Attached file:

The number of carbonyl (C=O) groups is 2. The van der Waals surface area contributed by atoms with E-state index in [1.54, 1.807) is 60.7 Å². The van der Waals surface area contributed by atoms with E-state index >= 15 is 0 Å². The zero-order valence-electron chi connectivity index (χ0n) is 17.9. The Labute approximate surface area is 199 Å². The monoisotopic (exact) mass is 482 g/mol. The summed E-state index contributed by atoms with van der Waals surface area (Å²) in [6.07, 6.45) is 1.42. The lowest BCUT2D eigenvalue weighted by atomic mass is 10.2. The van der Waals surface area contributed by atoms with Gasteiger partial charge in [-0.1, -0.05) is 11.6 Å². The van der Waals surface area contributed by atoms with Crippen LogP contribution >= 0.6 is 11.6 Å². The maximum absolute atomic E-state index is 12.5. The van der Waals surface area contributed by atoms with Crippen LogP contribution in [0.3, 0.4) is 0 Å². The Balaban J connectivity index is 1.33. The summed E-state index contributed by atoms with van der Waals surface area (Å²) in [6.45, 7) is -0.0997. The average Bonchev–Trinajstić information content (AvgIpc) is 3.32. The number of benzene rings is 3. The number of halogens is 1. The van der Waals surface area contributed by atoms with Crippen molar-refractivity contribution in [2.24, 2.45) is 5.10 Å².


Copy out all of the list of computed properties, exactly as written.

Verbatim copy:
The number of carbonyl (C=O) groups is 2. The van der Waals surface area contributed by atoms with E-state index in [1.54, 1.807) is 60.7 Å². The van der Waals surface area contributed by atoms with E-state index >= 15 is 0 Å². The zero-order valence-electron chi connectivity index (χ0n) is 17.9. The Labute approximate surface area is 199 Å². The monoisotopic (exact) mass is 482 g/mol. The summed E-state index contributed by atoms with van der Waals surface area (Å²) in [6.07, 6.45) is 1.42. The lowest BCUT2D eigenvalue weighted by atomic mass is 10.2. The van der Waals surface area contributed by atoms with Gasteiger partial charge in [-0.1, -0.05) is 11.6 Å². The van der Waals surface area contributed by atoms with Crippen LogP contribution >= 0.6 is 11.6 Å². The maximum absolute atomic E-state index is 12.5. The van der Waals surface area contributed by atoms with Crippen LogP contribution in [0.3, 0.4) is 0 Å². The Balaban J connectivity index is 1.33. The summed E-state index contributed by atoms with van der Waals surface area (Å²) in [6.45, 7) is -0.0997. The average Bonchev–Trinajstić information content (AvgIpc) is 3.32. The number of benzene rings is 3. The number of halogens is 1. The van der Waals surface area contributed by atoms with Crippen molar-refractivity contribution in [2.24, 2.45) is 5.10 Å².